BACKGROUND OF THE INVENTION

Digital signal enhancement by means of algorithmic processing can improve signal quality drastically, in particular when multiple independent sensor readings are available. However, when computational resources are very limited, then the algorithms must be tailored to the task to be as time-efficient as possible. The focus here is the computational enhancement of light measurements from optical sensors as found in today's cameras, CCDs, infrared scanners or laser scanners. The accuracy of these measurements largely depends on the sensor's quality which is subject to production requirements like cost, size, power-consumption etc. However, by means of algorithmic processing of the recorded light signals, it is possible to restore detail and to improve on the signal-to-noise ratio. Detail information is particularly crucial if the ultimate goal is recognition, for example the recognition of human faces in digital images (i.e. the identification of individuals), the recognition of letters or characters, or the recognition of an infrared-scanned or photographed barcode.

Algorithmic processing can enhance signal detail but it requires computing resources which again are subject to practical constraints because of production requirements. This is particularly the case for portable devices, such as camera-equipped mobile phones, handheld barcode scanners or handheld digital cameras where computational resources are very limited.

In the particular example of barcode scanning with a camera, a portable device of today is typically limited in terms of available image resolution. Computational methods known as “super-resolution” methods can be employed to remedy this. However, standard super-resolution methods are computationally too complex for portable devices of today, given that the user expects to scan a barcode within a matter of seconds (or even less than 1 second).

Therefore, there clearly exists a need for a new time-efficient algorithm that is able to recover image detail in real-time thus providing a fluent and pleasant user experience even with today's portable devices which have limited computational resources.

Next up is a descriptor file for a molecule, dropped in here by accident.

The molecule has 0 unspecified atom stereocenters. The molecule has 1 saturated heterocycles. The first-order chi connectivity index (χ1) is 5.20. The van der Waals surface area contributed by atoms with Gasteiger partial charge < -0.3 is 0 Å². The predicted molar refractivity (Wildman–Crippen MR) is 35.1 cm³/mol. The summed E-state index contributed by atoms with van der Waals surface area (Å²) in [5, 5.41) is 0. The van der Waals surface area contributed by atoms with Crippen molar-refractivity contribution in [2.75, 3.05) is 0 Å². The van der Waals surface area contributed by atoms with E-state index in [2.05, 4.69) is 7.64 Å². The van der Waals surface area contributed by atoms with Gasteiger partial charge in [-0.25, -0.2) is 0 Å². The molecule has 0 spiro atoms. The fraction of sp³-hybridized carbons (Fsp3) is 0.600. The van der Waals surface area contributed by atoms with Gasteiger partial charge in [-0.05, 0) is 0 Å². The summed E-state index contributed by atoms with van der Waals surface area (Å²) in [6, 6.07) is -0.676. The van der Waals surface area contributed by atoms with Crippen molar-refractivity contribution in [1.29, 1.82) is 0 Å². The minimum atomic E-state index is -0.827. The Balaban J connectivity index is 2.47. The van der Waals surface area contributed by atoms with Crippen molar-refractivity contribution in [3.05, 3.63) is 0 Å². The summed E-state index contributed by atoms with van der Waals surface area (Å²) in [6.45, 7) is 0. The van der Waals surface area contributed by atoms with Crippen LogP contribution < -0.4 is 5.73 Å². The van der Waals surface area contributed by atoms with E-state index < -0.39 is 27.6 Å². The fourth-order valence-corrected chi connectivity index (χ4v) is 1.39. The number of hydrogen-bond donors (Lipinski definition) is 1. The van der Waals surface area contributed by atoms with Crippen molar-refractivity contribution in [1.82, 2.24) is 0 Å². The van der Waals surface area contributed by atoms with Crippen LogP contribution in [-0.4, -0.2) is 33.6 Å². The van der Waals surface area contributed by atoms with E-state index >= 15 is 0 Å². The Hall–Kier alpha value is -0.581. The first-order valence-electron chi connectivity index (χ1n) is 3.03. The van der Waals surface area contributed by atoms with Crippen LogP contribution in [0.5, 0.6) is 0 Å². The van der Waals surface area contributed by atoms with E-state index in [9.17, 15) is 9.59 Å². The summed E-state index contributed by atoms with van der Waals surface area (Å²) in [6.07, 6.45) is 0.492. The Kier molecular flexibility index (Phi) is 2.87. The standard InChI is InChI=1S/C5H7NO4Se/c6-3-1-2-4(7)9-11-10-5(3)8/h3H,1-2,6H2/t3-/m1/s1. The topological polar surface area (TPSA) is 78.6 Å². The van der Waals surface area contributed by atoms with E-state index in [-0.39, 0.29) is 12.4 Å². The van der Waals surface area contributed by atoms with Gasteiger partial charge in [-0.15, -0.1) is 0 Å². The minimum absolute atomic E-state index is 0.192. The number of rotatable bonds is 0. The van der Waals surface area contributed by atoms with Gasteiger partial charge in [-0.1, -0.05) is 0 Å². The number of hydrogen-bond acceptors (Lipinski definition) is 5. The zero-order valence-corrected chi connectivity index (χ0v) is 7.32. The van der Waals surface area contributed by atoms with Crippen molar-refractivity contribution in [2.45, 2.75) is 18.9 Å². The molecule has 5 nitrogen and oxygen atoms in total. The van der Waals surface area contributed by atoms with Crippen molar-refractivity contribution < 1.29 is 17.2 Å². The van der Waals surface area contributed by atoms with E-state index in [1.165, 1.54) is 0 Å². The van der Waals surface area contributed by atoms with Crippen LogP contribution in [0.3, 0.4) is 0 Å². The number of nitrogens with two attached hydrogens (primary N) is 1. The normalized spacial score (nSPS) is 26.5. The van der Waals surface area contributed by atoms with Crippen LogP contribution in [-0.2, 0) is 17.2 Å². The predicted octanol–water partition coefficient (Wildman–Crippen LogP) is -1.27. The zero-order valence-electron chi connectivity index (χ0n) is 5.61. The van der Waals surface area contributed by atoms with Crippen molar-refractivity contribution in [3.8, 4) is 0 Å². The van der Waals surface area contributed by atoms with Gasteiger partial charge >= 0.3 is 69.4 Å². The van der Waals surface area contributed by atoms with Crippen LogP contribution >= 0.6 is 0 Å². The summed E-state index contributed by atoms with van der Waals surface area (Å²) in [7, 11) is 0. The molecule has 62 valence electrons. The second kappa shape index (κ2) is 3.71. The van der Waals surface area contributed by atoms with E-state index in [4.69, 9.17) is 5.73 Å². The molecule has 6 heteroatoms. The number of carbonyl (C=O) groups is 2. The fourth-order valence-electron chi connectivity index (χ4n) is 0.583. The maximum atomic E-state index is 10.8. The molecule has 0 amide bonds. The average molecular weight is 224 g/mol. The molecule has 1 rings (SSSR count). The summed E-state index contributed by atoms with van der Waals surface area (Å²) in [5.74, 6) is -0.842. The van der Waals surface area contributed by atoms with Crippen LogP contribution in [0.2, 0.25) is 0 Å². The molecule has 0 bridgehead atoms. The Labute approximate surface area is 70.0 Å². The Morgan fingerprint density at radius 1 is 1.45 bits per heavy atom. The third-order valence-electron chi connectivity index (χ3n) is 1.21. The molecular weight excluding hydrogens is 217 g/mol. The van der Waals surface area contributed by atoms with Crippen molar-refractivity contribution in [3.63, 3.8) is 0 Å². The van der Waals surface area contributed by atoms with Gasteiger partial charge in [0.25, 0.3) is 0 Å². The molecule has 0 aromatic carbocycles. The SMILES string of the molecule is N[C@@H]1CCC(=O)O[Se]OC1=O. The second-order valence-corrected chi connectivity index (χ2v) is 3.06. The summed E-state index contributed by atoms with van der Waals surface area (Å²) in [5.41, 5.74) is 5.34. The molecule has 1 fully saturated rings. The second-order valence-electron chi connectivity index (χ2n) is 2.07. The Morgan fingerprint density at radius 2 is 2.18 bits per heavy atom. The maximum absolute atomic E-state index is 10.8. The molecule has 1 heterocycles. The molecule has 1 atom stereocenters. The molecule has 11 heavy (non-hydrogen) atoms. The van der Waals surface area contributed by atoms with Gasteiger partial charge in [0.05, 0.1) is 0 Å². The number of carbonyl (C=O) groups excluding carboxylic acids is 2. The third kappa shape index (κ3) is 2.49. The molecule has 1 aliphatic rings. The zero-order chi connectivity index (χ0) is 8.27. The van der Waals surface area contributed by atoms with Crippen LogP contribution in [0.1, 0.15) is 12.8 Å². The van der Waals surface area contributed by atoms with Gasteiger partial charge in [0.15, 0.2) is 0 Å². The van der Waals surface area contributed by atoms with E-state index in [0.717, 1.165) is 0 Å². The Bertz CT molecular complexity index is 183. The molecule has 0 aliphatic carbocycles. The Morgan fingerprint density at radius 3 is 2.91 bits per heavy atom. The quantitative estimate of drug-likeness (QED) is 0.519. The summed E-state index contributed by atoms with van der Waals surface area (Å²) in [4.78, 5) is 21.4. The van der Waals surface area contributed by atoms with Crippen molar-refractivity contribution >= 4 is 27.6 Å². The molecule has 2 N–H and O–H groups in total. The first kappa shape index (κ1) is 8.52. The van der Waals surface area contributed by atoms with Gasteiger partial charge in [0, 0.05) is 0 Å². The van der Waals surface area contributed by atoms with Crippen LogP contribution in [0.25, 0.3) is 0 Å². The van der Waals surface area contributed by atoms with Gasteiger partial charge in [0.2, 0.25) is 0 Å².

SUMMARY OF THE INVENTION

Super-resolution methods can recover image detail by means of signal enhancement. However, current methods are too complex to efficiently run on today's mobile devices such as camera-equipped mobile phones. This invention therefore describes a novel super-resolution method that runs in real-time implemented in software by leveraging prior knowledge about the specific task for which detail information is recovered. The particular case of barcode scanning is described here. The barcode localization and decoding algorithm of the present invention employs an efficient subpixel-accurate search algorithm. It is this subpixel-accurate localization scheme which allows for estimating barcode bit values at a higher resolution than that available in the image data itself. It thus allows for the synthesis of image detail from multiple frames with the result containing more detail than any of the input frames alone. This invention can therefore be categorized as a multi-frame super-resolution computer vision algorithm. For efficiency, it leverages special properties of the quadrilateral target object as well as prior knowledge about constant patterns in the barcodes of interest (e.g. localization patterns, alignment patterns, timing patterns and any other form of barcode template). This allows for real-time implementations on portable devices such as camera-equipped cell phones where super-resolution helps to overcome some of the typical camera resolution and processing power constraints.

Therefore, it is a primary object of the present invention to provide a super-resolution algorithm capable of assisting the decoding of barcodes in real-time.

It is another object of the present invention to provide a super-resolution algorithm specifically tailored to barcode decoding on mobile devices.